About negative traits or why it is good to be a difficult man

Shape your brain, shape your Universe

In coaching sessions one of the most hotly debated topics by my clients is when we work on balancing and get to the question “How did you manifest yourself a trait you judge in person X?”

Here, you must have heard or read me already, when I said that we all have all the features, but their form of manifestation is different, depending on the HPP (hierarchy of personal priorities) we each have. That is, I can be ambitious in assisting customers to have a moment of transformation, a manager can be ambitious in achieving the turnover they set, an entrepreneur can be ambitious in starting their business, and my daughter in getting the highest scores in exams.

The form of manifestation of your ambition is different (depending on the HPP of each of us), but the essence remains the same – ambition.

And I would like to stress again that we all have all the features, however incredible that might seem.

The bad news is that we have all the positive and negative features.

All good and beautiful at the theoretical level, if you don’t have to admit that you are as critical as your mother, as aggressive as your father, as much of a perfectionist as your boss, as careless as your life partner, or as rebellious as your children.

Whereas it is generally easier for someone to accept or see that they have a positive feature, sometimes it becomes very difficult for someone to accept that they have a negative feature, especially one they are judging in someone else.

The more you fight to hide your negative feature, the more visible it becomes … for the others.

This principle is called the law of the eristic escalation, which says that the more you want to impose order, the more you create disorder. By forcing one thing, you will get the opposite.

Do you know the older ladies, who apply too much make up so as to hide their age? The more they strive to hide it, the more the others will notice it.
The more someone strives to hide that they are lying, the more visible the lie will be to others.
The more you refuse to accept that you have a feature, the more obvious it will become.

Despre trăsăturile *negative* sau de ce e bine să fii un om dificil - Photo by Rad Pozniakov on Unsplash

Photo by Rad Pozniakov on Unsplash

The story of the stutter and its lesson.

There once was a man who stuttered. He did his best to get rid of the stutter.

He bought books and read. He religiously did all the exercises for 21 days. Nothing changed. He was still a stutterer.

He looked in the mirror, as the personal development books said, and repeated the positive statements. “I’m speaking fluently”, he repeated in his mind a hundred times every morning. He did that for 60 days. After that, he hoped to see a change. After all, it was very frustrating! However, no improvement. Worse, he had started to stutter in his dreams too.

He took a therapist, spoke about all his childhood traumas, about shocks and moments when he was ashamed of himself. He spoke about the stressful and tense situations in his life for 4 years and noticed no change.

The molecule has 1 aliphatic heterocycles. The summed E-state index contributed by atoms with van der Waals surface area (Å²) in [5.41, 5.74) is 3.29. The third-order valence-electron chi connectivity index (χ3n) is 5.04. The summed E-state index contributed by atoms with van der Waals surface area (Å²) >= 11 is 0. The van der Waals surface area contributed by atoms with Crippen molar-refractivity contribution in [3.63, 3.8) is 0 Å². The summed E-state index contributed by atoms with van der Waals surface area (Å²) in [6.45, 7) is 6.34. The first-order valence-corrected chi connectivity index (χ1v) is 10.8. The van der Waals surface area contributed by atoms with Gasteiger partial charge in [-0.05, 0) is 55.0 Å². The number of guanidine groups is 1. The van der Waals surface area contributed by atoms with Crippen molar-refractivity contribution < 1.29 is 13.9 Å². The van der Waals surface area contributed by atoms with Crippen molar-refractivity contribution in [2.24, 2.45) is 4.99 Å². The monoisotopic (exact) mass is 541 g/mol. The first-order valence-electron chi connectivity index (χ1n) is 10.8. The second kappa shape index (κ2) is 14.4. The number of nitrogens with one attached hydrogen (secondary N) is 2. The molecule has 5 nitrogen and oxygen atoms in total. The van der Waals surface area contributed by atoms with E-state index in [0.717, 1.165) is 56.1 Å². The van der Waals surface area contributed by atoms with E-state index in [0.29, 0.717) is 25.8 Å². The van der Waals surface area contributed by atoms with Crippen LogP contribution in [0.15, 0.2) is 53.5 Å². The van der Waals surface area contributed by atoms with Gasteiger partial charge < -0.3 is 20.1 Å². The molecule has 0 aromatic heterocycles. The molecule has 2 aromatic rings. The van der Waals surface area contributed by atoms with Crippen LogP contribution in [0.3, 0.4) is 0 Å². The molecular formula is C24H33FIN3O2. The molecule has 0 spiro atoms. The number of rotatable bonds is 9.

Two years of meditation and yoga followed. Acting lessons. Voice coaching and diction.

After each experience he made great efforts to apply what he had learned, and if he did not succeed, he tried to mask the stutter as he knew best.

It was too much already. He could not have a relationship, because it took too long to ask a girl, “W-w-w-would y-y-y-you l-l-l-like t-t-t-to g-g-g-go o-o-o-out?”

He didn’t dare go to interviews, because he didn’t manage to get past the phone interview. He was not invited by colleagues for Friday night’s beers. He was not doing any ball sports because he could not shout quickly enough “catch” and his friends were no longer calling him to football or basketball games, because they often lost because of him, thinking he was bad luck. Even his mother was rushing him on the phone, “Tell me faster ‘cause my food is burning!”

You see, the man felt completely lost!

In all these years, perhaps much had not changed in his speaking fluency, but he knew much better to hide his “flaw”. And yet his relations with others had not changed, even more, he was now quite alone…

On one of the darkest days of his life, on a foggy autumn day, the man stood in a coffee shop by the window, like a wet flannel. He was left without a job and alone, without friends and loved ones. He was sitting by the coffee shop window, wondering “why me?”, “why is this happening to me?”.

That is precisely when one of his acquaintances passed by, and when he saw the stutterer, gladly came in to greet him.
“Am I glad I run into you! I’ve really been thinking about you these days. I need someone… like you… in a movie. I know you stutter, but in this film, you’ll have to stutter 10 times more. You’ll have to be a professional in stuttering.”

With no other alternative in job prospects, the man accepted the role. For 10 months he had to stutter like a professional in front of the cameras and microphones. He practiced the stuttering every day, without guilt or shame, before all his fellow actors and the crew.

And… what a surprise! Ten months later he stuttering went away and he was fluent. Yes, he was speaking clearly, with command, fluently.

When you fight against the trait and try to hide it, it will become much more visible, especially to the others.

If you don’t try to get rid of a trait and you let yourself accept that you have it, owning this trait, this trait will transform and will not bother you.

Only when you admit you have a particular trait, you can do something about it.

1. Don’t try to hide a negative trait, the others already know you have it.
2. Change this trait, and for that, the first step is to admit you have it.

P.S. Send me a message with a trait you would like to get rid of and the way you can assume it.
Monica Ion

Shape your brain, shape your Universe